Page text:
Iowa coach Kirk Ferentz, neighbors settle road dispute

Associated Press

IOWA CITY, Ia. — Iowa coach Kirk Ferentz and his neighbors settled a bitter legal dispute over the private road they share just hours before trial was set to begin Tuesday, attorneys for both sides confirmed.

The deal settles a years-long case in which the nation's longest-tenured college football coach and his wife faced claims that their extensive efforts to guard their privacy came at the expense of the three other families living along Saddle Club Road outside Iowa City.

Iowa head coach Kirk Ferentz brings his team onto the field for their game against Iowa State at Jack Trice Stadium in Ames on Saturday, Sept. 9, 2017.

Neighbors sued after the couple refused to join their homeowners' association, ignored a $9,500 assessment for road repairs, and erected privacy fencing, trees and landscaping along the road in a shared easement.

Ferentz — who has long been Iowa's highest-paid public employee and is expected to earn $5.2 million this year — was expected to testify during the trial, which could have tarnished his nice-guy image.

Details of the settlement weren't released. But attorney Adam Tarr, who represents the neighbors and their homeowners association, said the deal calls for the parties to dismiss the litigation within 30 days and record new association bylaws and property agreements governing their relationship.

"Our clients are happy with the result and look forward to working with the Ferentzes instead of against them," Tarr said. The neighbors include a prominent developer and a star university radiation oncologist.

Mark Roberts, an attorney for the Ferentzes, said his clients were also pleased, adding: "The neighbors will all be glad to resolve this matter without a trial."

Tarr had argued in a pre-trial court filing that the Ferentzes were "literally free-riders" because they hadn't paid anything since 2009 for maintaining the road they drive daily and share with their neighbors.

This Tuesday, Jan . 9, 2018, photo shows the entrance to Saddle Club Road in Iowa City, Iowa. The surface of the private road and who pays for its maintenance is one of many disputes that has pitted Iowa football head coach Kirk Ferentz and his wife Mary against the three other families who live along it. A trial is scheduled for next month over whether trees and landscaping items installed by the Ferentzes along the road amount to a trespass violation. (AP Photo/Ryan J. Foley)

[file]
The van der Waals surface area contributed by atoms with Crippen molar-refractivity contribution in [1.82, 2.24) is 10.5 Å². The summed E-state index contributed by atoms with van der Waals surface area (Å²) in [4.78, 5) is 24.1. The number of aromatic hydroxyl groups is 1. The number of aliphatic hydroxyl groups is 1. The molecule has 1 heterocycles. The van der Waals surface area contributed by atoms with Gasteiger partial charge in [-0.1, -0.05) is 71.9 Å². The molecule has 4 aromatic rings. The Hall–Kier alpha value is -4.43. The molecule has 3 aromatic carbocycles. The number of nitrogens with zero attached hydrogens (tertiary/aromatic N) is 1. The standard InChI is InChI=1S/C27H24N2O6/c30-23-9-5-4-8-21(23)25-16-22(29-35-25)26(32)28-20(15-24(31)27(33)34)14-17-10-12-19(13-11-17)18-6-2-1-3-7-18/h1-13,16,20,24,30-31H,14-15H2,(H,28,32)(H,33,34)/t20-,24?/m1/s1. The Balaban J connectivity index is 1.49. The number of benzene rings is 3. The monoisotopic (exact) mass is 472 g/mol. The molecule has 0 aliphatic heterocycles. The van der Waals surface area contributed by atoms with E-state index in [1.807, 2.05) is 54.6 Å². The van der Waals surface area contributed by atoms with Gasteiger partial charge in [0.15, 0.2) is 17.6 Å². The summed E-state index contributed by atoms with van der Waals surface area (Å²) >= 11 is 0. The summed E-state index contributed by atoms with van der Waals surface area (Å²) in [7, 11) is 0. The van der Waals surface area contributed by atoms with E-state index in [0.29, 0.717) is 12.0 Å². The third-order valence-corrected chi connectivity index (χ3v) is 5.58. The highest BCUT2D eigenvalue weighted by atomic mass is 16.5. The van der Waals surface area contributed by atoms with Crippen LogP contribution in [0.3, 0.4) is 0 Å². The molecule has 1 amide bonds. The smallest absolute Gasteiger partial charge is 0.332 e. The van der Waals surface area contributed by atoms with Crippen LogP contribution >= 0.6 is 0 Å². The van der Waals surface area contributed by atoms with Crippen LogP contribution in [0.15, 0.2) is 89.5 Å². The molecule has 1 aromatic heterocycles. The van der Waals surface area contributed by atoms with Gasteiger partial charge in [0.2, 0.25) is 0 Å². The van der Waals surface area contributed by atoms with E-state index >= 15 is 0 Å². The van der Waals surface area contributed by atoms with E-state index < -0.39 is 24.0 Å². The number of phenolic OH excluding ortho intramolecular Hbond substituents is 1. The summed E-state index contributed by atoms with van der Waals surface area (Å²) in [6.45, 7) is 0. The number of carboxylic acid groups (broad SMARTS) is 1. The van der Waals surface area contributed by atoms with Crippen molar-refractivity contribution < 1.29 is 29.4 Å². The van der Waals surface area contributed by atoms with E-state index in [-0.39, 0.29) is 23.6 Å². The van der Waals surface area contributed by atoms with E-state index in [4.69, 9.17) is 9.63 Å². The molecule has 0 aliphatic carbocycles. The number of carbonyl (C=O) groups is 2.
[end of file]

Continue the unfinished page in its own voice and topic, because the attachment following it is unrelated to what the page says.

The attorney noted that over two decades, neighbors had sought to subdivide their property, to create a turnabout to protect children from traffic and asked the couple to honor their 2001 promise to join a homeowner's association to pay for road repairs. Tarr said the Ferentzes treated the requests with "resistance, objection, passive aggression, intimidation, and outright hostility."

The neighbors' 2016 lawsuit contended that the Ferentzes refused to join the association despite having agreed to do so in a 2001 agreement, which settled an earlier dispute over a proposed subdivision. The neighbors also argued that the Ferentzes violated an easement agreement by erecting the fencing, planting evergreen trees and installing landscaping that encroached onto the commonly-owned roadway and nearby utility easement.

The Ferentzes noted they had opposed the 2003 paving of the gravel road, saying it has brought more speeders and "stalkers and gawkers" outside their home. They say that they couldn't be forced to join the association because its scope went beyond what they agreed to in 2001.

A judge ruled in September that the Ferentzes weren't required to join the association. Tuesday's trial was scheduled to determine whether the Ferentzes would be required to remove or trim landscaping and whether the couple should pay damages for any alleged easement violations, including football-related meetings in which many cars would park on the road.

Ferentz had been advised by his predecessor, the legendary football coach Hayden Fry, to live outside Iowa City and "build a moat."

"While they may desire a moat between themselves and the outside world, the Ferentzes cannot appropriate the right-of-way easement, up to and into the Roadway surface — as their personal rampart," Tarr wrote in a filing.

Roberts argued that any alleged violations of the easement didn't interfere with the roadway and couldn't be enforced.